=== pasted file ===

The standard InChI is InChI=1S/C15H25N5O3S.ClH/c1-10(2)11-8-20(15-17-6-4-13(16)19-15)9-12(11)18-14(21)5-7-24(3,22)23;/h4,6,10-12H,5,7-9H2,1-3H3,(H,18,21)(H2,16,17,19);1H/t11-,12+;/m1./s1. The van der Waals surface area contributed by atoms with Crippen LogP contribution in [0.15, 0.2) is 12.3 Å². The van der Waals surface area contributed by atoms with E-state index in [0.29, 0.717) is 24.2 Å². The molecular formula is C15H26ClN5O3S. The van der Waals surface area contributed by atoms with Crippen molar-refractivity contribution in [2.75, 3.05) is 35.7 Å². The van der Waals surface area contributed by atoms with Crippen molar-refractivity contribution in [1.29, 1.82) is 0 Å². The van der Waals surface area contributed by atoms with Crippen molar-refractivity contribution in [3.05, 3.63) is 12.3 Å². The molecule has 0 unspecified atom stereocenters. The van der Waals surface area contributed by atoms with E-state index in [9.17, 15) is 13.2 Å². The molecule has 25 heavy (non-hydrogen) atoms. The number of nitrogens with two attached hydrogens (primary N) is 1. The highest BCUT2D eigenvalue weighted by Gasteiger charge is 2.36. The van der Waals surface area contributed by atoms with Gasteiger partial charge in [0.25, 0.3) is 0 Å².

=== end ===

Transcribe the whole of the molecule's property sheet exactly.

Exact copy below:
The standard InChI is InChI=1S/C15H25N5O3S.ClH/c1-10(2)11-8-20(15-17-6-4-13(16)19-15)9-12(11)18-14(21)5-7-24(3,22)23;/h4,6,10-12H,5,7-9H2,1-3H3,(H,18,21)(H2,16,17,19);1H/t11-,12+;/m1./s1. The van der Waals surface area contributed by atoms with Crippen LogP contribution in [0.15, 0.2) is 12.3 Å². The van der Waals surface area contributed by atoms with E-state index in [0.29, 0.717) is 24.2 Å². The molecular formula is C15H26ClN5O3S. The van der Waals surface area contributed by atoms with Crippen molar-refractivity contribution in [2.75, 3.05) is 35.7 Å². The van der Waals surface area contributed by atoms with Crippen molar-refractivity contribution in [1.29, 1.82) is 0 Å². The van der Waals surface area contributed by atoms with Crippen molar-refractivity contribution in [3.05, 3.63) is 12.3 Å². The molecule has 0 unspecified atom stereocenters. The van der Waals surface area contributed by atoms with E-state index in [9.17, 15) is 13.2 Å². The molecule has 25 heavy (non-hydrogen) atoms. The number of nitrogens with two attached hydrogens (primary N) is 1. The highest BCUT2D eigenvalue weighted by Gasteiger charge is 2.36. The van der Waals surface area contributed by atoms with Gasteiger partial charge in [0.25, 0.3) is 0 Å².